We Should Scrutinize Presidential Campaign Funding



Hillary Clinton is preparing for a historically expensive campaign. (Karl Mondon/Bay Area News Group via TNS)


As the 2016 presidential elections are beginning to take form, information about the candidates’ proposed campaign fundraising is being released to major news sources. In the wake of Hillary Clinton’s recent campaign announcement, The New York Times reported that her “effort [is] likely to cost more than any presidential bid waged before,” with goals circling around $2.5 billion. Yet Clinton is not the only one preparing so fervently, with other news sources reporting on dinner invitations priced in the tens of thousands, and The New York Times detailing that the Koch brothers, as recently as January of this year, have planned on “spending close to $900 million on the 2016 campaign… an unparalleled effort by coordinated outside groups.”

Fortunately, information on campaign funding is increasingly publicized, so American voters should lend a critical eye to proposed campaign spending amounts. Additionally, voters need to analyze this financial data to form questions about the candidates’ and their donors’ motives, then use the information they obtain to develop proactive voting choices and strategies.

It’s very important to know where a candidate’s money is coming from, and why so much of it is needed. The Economist explains that “American elections are expensive because America is a big, rich country: reaching a population of [314 million people] costs a lot, particularly in competitive media markets such as New York and Florida.” High amounts of fundraising are somewhat substantiated by the necessity to garner name recognition, a party nomination, and support from swing states. Much of the money that presidential candidates receive for their campaigns comes from organizations such as super-PACs, non-profit 501(c)(4)s and, most interestingly, billionaire individuals or families. The process by which the money filters from large and well-financed donors to a candidate’s campaign is widely known as one of the most complicated, and in some ways hidden, aspects of the American democratic system. What’s really significant here is that private enterprises that become presidential campaign donors effectively gain a certain amount of influence over the candidates they support, thus garnering for themselves a bit of power.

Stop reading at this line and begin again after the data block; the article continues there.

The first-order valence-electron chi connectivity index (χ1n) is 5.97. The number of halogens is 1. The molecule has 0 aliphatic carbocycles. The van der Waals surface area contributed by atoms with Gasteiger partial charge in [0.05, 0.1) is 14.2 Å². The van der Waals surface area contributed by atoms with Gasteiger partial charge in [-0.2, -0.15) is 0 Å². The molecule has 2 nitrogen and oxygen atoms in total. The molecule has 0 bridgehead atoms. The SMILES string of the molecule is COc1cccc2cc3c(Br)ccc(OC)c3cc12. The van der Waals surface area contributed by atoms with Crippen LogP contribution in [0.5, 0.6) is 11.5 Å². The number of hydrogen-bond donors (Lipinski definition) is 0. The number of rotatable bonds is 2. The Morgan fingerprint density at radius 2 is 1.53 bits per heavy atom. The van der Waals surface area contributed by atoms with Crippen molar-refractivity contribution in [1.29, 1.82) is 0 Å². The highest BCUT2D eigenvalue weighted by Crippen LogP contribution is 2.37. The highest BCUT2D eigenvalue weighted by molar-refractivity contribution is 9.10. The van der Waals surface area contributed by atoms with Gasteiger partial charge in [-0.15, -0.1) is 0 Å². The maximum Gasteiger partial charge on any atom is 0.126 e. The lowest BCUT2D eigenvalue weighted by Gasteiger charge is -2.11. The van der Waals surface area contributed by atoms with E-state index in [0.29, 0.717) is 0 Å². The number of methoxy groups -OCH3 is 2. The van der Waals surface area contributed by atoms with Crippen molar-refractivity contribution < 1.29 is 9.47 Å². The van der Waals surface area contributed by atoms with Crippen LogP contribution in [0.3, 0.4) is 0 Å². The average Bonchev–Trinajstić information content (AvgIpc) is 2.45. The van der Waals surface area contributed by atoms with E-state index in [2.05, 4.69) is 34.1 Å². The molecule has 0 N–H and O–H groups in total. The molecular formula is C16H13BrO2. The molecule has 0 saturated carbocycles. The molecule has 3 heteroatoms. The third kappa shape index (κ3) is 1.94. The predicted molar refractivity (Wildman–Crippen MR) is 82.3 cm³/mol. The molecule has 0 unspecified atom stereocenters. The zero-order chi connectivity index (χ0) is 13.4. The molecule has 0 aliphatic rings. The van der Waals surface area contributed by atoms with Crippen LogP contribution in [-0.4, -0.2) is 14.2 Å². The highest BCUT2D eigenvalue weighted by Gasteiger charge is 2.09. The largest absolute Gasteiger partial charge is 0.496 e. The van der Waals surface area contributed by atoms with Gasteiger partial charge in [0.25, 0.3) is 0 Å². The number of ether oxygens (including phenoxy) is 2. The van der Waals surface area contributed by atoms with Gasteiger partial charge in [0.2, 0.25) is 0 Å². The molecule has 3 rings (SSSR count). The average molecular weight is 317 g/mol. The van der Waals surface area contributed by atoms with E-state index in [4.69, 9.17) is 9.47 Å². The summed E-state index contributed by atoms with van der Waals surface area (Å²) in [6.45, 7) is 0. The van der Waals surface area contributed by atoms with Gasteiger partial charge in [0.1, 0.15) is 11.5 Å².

This is why the proposed funding for the 2016 presidential campaigns should be viewed critically by the American public. An increase in organized power leads to a decrease in the power of the individual American citizen. Additionally, those who are rich already have major amounts of influence both economically and socially, so adding the loyalty of a presidential candidate and the political power that comes with it is problematic. The American public should be wary of individuals such as the Koch brothers, who have already secured the attention of journalists because of their vast and intimidating political network. This is not to say that average Americans should view every successful businessman (or team of businessmen) as Public Enemy No. 1; but, when given the chance, voters should ask candidates how they developed relationships with their campaign donors, and the donors should be asked why they chose to donate to the candidate.

The immediate response some voters may have when examining potential presidential candidates is to become unsupportive of those with extravagant fundraising strategies. This is a knee-jerk reaction that should be avoided. The most powerful action that American voters have at their disposal is their ability to make informed decisions about their democratic choices. It is especially important for voters to be aware of the sources and context of donations. Voters need to be more motivated to use this data to their advantage when voting for presidential candidates. That way, one can still vote for whoever appears to be the most qualified, but that vote must in some way take influential campaign donors into consideration.